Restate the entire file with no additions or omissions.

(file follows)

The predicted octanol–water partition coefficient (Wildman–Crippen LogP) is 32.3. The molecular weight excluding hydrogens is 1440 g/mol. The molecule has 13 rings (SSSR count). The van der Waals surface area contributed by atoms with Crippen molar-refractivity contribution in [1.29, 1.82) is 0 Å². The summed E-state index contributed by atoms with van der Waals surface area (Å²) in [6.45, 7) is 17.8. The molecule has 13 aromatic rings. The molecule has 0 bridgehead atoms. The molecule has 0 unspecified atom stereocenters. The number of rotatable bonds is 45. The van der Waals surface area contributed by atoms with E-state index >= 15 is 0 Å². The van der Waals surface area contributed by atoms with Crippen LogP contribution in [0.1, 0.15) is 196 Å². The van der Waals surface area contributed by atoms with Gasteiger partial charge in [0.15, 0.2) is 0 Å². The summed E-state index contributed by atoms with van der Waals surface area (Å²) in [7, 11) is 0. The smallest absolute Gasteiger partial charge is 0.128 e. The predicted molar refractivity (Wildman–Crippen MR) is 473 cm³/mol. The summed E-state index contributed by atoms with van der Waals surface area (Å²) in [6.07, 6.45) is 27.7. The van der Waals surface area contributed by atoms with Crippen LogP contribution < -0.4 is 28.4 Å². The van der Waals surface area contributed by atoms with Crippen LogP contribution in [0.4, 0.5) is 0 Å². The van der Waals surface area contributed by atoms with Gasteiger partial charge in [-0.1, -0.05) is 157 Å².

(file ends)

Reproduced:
The predicted octanol–water partition coefficient (Wildman–Crippen LogP) is 32.3. The molecular weight excluding hydrogens is 1440 g/mol. The molecule has 13 rings (SSSR count). The van der Waals surface area contributed by atoms with Crippen molar-refractivity contribution in [1.29, 1.82) is 0 Å². The summed E-state index contributed by atoms with van der Waals surface area (Å²) in [6.45, 7) is 17.8. The molecule has 13 aromatic rings. The molecule has 0 bridgehead atoms. The molecule has 0 unspecified atom stereocenters. The number of rotatable bonds is 45. The van der Waals surface area contributed by atoms with E-state index >= 15 is 0 Å². The van der Waals surface area contributed by atoms with Crippen LogP contribution in [0.1, 0.15) is 196 Å². The van der Waals surface area contributed by atoms with Gasteiger partial charge in [0.15, 0.2) is 0 Å². The summed E-state index contributed by atoms with van der Waals surface area (Å²) in [7, 11) is 0. The smallest absolute Gasteiger partial charge is 0.128 e. The predicted molar refractivity (Wildman–Crippen MR) is 473 cm³/mol. The summed E-state index contributed by atoms with van der Waals surface area (Å²) in [6.07, 6.45) is 27.7. The van der Waals surface area contributed by atoms with Crippen LogP contribution < -0.4 is 28.4 Å². The van der Waals surface area contributed by atoms with Crippen LogP contribution in [0.4, 0.5) is 0 Å². The van der Waals surface area contributed by atoms with Gasteiger partial charge in [-0.1, -0.05) is 157 Å².